Accusations against Brett Kavanaugh bring back memories of Clarence Thomas hearings

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For many people, the bombshell accusations against Supreme Court nominee Brett Kavanaugh are bringing back memories of the Clarence Thomas hearings.

For many people, the bombshell accusations against Supreme Court nominee Brett Kavanaugh are bringing back memories of the Clarence Thomas hearings.

RELATED: Palo Alto professor accuses Supreme Court nominee of sexual misconduct

Anita Hill accused Supreme Court Justice Clarence Thomas of workplace sexual harassment back in 1991.

Christine Blasey Ford, who is accusing Kavanaugh of sexual assault, has been a psychology professor at Palo Alto University for the past six years.

Hill was also a professor. At the time of the Clarence Thomas hearings, Hill taught law at the University of Oklahoma.

"The parallels here to 1991 are really striking," said Melissa Michelson, a political science professor at Menlo College. She says to a certain degree, profession matters.

RELATED: Bay Area lawyer who went to Yale with Brett Kavanaugh: 'I'm worried'

"It's yet another professor, so a woman with a pretty high degree of credibility. Not that all women shouldn't be believed but this is a professor and she's passed a lie detector test," Michelson said.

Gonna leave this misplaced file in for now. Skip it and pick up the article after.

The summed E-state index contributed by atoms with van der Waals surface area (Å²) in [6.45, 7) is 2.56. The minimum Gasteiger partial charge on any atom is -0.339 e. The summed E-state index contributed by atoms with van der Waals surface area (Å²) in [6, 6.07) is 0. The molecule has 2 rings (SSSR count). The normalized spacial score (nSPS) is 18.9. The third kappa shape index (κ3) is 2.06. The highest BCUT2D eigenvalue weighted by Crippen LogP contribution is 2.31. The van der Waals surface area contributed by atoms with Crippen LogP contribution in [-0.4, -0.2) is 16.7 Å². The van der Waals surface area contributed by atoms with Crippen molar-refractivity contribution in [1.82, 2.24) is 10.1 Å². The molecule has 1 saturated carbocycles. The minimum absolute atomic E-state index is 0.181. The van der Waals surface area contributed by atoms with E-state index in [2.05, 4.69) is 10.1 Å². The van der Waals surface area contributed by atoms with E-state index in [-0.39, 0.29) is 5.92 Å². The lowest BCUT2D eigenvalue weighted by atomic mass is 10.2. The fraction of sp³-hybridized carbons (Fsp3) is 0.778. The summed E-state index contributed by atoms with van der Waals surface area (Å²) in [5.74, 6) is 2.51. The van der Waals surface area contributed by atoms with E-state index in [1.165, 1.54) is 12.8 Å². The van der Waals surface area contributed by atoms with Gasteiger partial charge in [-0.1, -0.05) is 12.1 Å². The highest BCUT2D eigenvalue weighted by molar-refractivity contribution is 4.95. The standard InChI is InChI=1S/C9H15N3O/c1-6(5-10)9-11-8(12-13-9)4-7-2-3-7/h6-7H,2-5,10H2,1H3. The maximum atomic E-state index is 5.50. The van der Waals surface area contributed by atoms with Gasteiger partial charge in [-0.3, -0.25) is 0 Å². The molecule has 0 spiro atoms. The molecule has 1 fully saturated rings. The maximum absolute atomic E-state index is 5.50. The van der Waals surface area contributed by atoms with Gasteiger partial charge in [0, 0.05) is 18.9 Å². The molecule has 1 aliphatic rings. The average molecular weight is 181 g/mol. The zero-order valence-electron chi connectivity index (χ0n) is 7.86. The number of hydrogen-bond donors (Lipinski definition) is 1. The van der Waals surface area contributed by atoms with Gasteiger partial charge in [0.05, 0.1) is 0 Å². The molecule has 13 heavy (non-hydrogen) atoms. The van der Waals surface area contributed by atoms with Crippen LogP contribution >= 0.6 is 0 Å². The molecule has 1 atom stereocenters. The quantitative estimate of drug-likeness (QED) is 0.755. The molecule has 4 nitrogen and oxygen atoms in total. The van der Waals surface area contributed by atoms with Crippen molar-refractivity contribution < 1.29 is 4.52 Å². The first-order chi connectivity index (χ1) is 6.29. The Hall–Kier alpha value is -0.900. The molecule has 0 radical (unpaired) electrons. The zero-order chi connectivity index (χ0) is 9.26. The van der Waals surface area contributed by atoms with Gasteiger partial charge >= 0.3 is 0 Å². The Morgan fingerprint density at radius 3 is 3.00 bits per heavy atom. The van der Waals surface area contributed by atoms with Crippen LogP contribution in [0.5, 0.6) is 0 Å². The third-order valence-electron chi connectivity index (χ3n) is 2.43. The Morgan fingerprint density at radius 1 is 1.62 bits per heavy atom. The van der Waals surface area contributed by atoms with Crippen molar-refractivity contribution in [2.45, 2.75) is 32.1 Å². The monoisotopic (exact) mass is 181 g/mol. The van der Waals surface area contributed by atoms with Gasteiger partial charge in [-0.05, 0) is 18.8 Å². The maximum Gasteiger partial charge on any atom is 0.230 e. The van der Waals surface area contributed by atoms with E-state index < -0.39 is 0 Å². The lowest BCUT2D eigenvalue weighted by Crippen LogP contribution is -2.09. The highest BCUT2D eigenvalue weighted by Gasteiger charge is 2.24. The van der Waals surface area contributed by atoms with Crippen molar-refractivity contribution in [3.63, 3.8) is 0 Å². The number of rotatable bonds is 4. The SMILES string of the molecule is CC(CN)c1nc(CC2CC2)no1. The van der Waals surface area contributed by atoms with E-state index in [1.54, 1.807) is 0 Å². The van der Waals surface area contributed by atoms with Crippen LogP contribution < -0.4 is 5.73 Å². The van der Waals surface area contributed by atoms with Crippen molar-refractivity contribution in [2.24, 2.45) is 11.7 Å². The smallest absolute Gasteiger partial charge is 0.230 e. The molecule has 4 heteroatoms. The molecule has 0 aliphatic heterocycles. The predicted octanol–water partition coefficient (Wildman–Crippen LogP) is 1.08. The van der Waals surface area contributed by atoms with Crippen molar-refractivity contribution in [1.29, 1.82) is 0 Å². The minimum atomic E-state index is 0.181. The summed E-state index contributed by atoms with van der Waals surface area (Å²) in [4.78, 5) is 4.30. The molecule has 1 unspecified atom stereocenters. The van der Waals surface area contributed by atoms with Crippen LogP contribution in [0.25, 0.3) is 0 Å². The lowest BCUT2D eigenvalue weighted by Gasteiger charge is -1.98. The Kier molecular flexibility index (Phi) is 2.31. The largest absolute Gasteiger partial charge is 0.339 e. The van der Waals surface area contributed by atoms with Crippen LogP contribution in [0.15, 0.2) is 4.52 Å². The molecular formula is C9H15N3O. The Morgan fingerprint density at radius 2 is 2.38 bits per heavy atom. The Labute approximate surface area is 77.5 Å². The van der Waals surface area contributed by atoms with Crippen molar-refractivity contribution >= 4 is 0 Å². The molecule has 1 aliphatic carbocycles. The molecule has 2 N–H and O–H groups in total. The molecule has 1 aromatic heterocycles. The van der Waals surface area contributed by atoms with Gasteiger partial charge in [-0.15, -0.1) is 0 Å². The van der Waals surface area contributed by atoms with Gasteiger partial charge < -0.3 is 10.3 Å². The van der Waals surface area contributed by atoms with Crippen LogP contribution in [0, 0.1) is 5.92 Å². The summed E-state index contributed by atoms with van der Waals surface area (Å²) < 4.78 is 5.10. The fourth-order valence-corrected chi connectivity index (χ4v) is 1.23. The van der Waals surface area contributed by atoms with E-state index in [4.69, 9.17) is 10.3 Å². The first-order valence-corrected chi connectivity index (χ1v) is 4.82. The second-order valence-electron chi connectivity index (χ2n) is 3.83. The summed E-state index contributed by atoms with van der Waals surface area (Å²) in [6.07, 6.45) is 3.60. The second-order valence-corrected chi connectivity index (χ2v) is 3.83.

Of course, Thomas was ultimately confirmed despite Hill's testimony. This time though, in the wake of the #MeToo Movement, the outcome may be different.

"I think a lot of folks have regrets about how Anita Hill was treated when Clarence Thomas was up for confirmation, so now there's a chance to kind of make things right and to take a woman's claims seriously this time," said Michelson.

RELATED: Trump SCOTUS nominee Brett Kavanaugh in hot water after hearing

The allegations against Kavanaugh are more serious than those against Thomas. Hill accused Thomas of sexual harassment. Ford is accusing Kavanaugh of sexual assault. But Kavanaugh was believed to be 17 years old at the time of the alleged incident, which may lead some to be more forgiving.

"If it's just this one incident that happened when they were 15 years old, when they were kids, really, think people are going to take it less seriously than if we find out that actually there are other women, there are other incidents," said Michelson.

The confirmation vote is scheduled for Thursday, a date that is now very much up in the air.

RELATED: SCOTUS nominee Brett Kavanaugh used to work at San Francisco law firm

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politicsu.s. supreme courtu.s. & worldsupreme courtPresident Donald Trumpdonald trumpdemocratsrepublicansjudgebrett kavanaughPalo Alto
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